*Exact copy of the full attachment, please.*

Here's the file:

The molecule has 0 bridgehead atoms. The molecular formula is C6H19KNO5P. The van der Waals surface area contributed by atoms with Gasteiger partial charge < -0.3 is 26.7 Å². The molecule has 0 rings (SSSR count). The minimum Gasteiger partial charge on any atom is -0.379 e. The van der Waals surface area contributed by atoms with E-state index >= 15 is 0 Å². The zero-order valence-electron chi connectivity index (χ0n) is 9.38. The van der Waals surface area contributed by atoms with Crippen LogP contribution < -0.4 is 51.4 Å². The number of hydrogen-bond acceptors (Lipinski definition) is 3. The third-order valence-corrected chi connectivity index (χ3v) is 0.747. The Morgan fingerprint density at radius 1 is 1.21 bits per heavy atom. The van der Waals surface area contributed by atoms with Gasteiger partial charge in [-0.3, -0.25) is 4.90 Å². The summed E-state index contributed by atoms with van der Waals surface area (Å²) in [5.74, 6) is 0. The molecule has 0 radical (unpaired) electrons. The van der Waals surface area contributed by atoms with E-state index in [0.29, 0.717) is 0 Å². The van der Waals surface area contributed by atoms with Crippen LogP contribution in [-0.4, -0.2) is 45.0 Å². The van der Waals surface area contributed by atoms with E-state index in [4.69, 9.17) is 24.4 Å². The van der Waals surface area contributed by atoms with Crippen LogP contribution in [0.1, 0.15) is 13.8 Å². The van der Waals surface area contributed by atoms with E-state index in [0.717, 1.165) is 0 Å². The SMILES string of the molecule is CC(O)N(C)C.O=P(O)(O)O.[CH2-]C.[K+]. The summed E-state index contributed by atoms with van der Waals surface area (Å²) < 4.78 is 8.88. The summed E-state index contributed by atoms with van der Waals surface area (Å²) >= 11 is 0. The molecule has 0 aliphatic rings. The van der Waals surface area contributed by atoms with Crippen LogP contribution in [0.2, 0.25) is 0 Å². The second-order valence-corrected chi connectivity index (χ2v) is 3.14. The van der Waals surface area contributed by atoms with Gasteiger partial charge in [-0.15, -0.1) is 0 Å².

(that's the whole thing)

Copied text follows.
The molecule has 0 bridgehead atoms. The molecular formula is C6H19KNO5P. The van der Waals surface area contributed by atoms with Gasteiger partial charge < -0.3 is 26.7 Å². The molecule has 0 rings (SSSR count). The minimum Gasteiger partial charge on any atom is -0.379 e. The van der Waals surface area contributed by atoms with E-state index >= 15 is 0 Å². The zero-order valence-electron chi connectivity index (χ0n) is 9.38. The van der Waals surface area contributed by atoms with Crippen LogP contribution < -0.4 is 51.4 Å². The number of hydrogen-bond acceptors (Lipinski definition) is 3. The third-order valence-corrected chi connectivity index (χ3v) is 0.747. The Morgan fingerprint density at radius 1 is 1.21 bits per heavy atom. The van der Waals surface area contributed by atoms with Gasteiger partial charge in [-0.3, -0.25) is 4.90 Å². The summed E-state index contributed by atoms with van der Waals surface area (Å²) in [5.74, 6) is 0. The molecule has 0 radical (unpaired) electrons. The van der Waals surface area contributed by atoms with E-state index in [0.29, 0.717) is 0 Å². The van der Waals surface area contributed by atoms with Crippen LogP contribution in [-0.4, -0.2) is 45.0 Å². The van der Waals surface area contributed by atoms with E-state index in [4.69, 9.17) is 24.4 Å². The van der Waals surface area contributed by atoms with Crippen LogP contribution in [0.1, 0.15) is 13.8 Å². The van der Waals surface area contributed by atoms with E-state index in [0.717, 1.165) is 0 Å². The SMILES string of the molecule is CC(O)N(C)C.O=P(O)(O)O.[CH2-]C.[K+]. The summed E-state index contributed by atoms with van der Waals surface area (Å²) < 4.78 is 8.88. The summed E-state index contributed by atoms with van der Waals surface area (Å²) >= 11 is 0. The molecule has 0 aliphatic rings. The van der Waals surface area contributed by atoms with Crippen LogP contribution in [0.2, 0.25) is 0 Å². The second-order valence-corrected chi connectivity index (χ2v) is 3.14. The van der Waals surface area contributed by atoms with Gasteiger partial charge in [-0.15, -0.1) is 0 Å².